Policymakers | General Education

Truman’s warning

THE ADVOCATE   |  July 2, 2010

In 1952, through an exhibit unveiled at the National Archives in Washington, D.C., the Declaration of Independence and the U.S. Constitution were displayed together for the first time.

In dedicating the exhibit, President Harry S. Truman issued a warning. Those formative documents of the nation would live, said Truman, “only as long as they are enshrined in our hearts and minds. If they are not so enshrined, they would be no better than mummies in their glass cases, and they could in time become idols whose worship would be a grim mockery of the true faith.”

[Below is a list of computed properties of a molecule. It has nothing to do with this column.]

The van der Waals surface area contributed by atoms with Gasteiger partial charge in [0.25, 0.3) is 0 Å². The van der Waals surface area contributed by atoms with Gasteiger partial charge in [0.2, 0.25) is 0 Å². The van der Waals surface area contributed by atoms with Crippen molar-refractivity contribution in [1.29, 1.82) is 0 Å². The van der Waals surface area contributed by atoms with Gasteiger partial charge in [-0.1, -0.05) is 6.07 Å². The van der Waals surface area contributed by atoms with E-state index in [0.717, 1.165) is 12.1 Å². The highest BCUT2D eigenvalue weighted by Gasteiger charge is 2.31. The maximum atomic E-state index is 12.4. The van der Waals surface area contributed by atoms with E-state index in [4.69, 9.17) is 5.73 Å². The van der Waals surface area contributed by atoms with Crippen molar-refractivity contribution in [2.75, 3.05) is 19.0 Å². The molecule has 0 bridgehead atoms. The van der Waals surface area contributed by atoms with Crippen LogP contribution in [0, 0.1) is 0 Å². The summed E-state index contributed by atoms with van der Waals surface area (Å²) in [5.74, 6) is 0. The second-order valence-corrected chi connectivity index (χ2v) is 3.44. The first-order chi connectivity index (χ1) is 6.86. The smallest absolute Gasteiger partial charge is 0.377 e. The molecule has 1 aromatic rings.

As another Independence Day approaches, the American Council of Trustees and Alumni is urging Americans to give Truman’s warning fresh consideration.

The council has noted that none of the country’s top 20 universities, as ranked by U.S. News & World Report, require students to take a broad course in American history or government.

Without basic civic literacy, the council warns, the next generation of leaders will be hard-pressed to advance the legacy of America’s Founding Fathers.

The American Council of Trustees and Alumni has conservative leanings, but its goal of promoting more emphasis on core subjects in higher education is worthy of note by those of all political stripes.

Today, more than ever, Truman’s warning rings with special urgency.


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